The Home Secretary, Theresa May, announced on Monday that the Government intends to opt-out of around 130 EU policing and criminal law measures. They then plan to opt back in to certain measures, although this would have to be agreed by the other EU governments and, as we’ve come to expect from this Government, they’re reluctant to be pinned down on exactly which ones.
Coming just a couple of weeks after David Cameron’s bragging about using his veto, this shows yet again that the Government is putting populist policies ahead of the UK’s best interests. It’s easy for the Tories to brand this as the much flaunted ‘repatriation’ of powers from Brussels, but this ignores the complexity of the issues and the risks to UK security.
The recent debate on this has largely focussed on the European Arrest Warrant (EAW) and Eurosceptics have been relishing relaying the tale of an EAW used to arrest a man in the UK for stealing a wheelbarrow in Poland. However, they’ve been much quieter about the case of Jeremy Forrest, the teacher who was arrested in France on suspicion of abducting his pupil. Or the case of Hussein Osman who was extradited from Italy in connection with the failed London bomb attacks in July 2005. In both these cases, an EAW was used in order to apprehend the suspect.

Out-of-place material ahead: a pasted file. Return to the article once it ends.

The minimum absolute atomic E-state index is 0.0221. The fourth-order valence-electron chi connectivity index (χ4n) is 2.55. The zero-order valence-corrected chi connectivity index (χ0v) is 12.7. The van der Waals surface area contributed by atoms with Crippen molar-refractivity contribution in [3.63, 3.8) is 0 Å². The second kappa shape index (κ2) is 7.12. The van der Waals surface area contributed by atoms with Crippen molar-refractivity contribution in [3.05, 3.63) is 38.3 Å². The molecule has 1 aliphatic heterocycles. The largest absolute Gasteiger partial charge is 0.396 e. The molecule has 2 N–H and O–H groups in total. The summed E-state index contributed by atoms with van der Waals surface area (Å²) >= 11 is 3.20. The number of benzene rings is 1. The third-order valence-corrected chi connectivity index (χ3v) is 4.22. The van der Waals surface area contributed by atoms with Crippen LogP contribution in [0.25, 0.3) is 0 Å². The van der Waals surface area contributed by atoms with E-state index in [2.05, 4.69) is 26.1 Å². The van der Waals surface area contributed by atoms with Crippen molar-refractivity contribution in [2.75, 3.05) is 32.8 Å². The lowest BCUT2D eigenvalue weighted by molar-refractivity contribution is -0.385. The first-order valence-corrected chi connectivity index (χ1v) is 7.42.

Senior police officers in the UK have been urging the Government not to opt out of the EAW, pointing out that it is an important tool in the fight against crime. You wouldn’t know it from recent press coverage, but the EAW has been a European cooperation success story, reducing extradition times to an average of 48 hours or less and helping to tackle serious organised crime.
After all, Eurosceptics may like to believe that the UK would fare much better alone but organised crime does not stop at national borders. It is vital that we cooperate with our EU neighbours if we are to have any hope of preventing drug and people traffickers, fraudsters and terrorists. However, it seems the Tories would rather listen to misinformed zealots on their back benches, than take advice from experts.
Of course, cases such as the wheelbarrow man do show that there is a need for improvement in the way in which the EAW is implemented and it is worth noting that other countries, such as Germany and the Netherlands, have adapted the EAW to ensure proportionality. Labour MEPs have pushed for reform in Brussels and the Commission has committed to reviewing it. However, by opting out Cameron will once again be excluding the UK from participation in these future discussions.
David Cameron says he does not want the UK to leave the EU. However, by constantly capitulating to the Eurosceptics, he may well find himself backed into a corner and forced to allow just that to happen – something that would certainly be disastrous for the UK.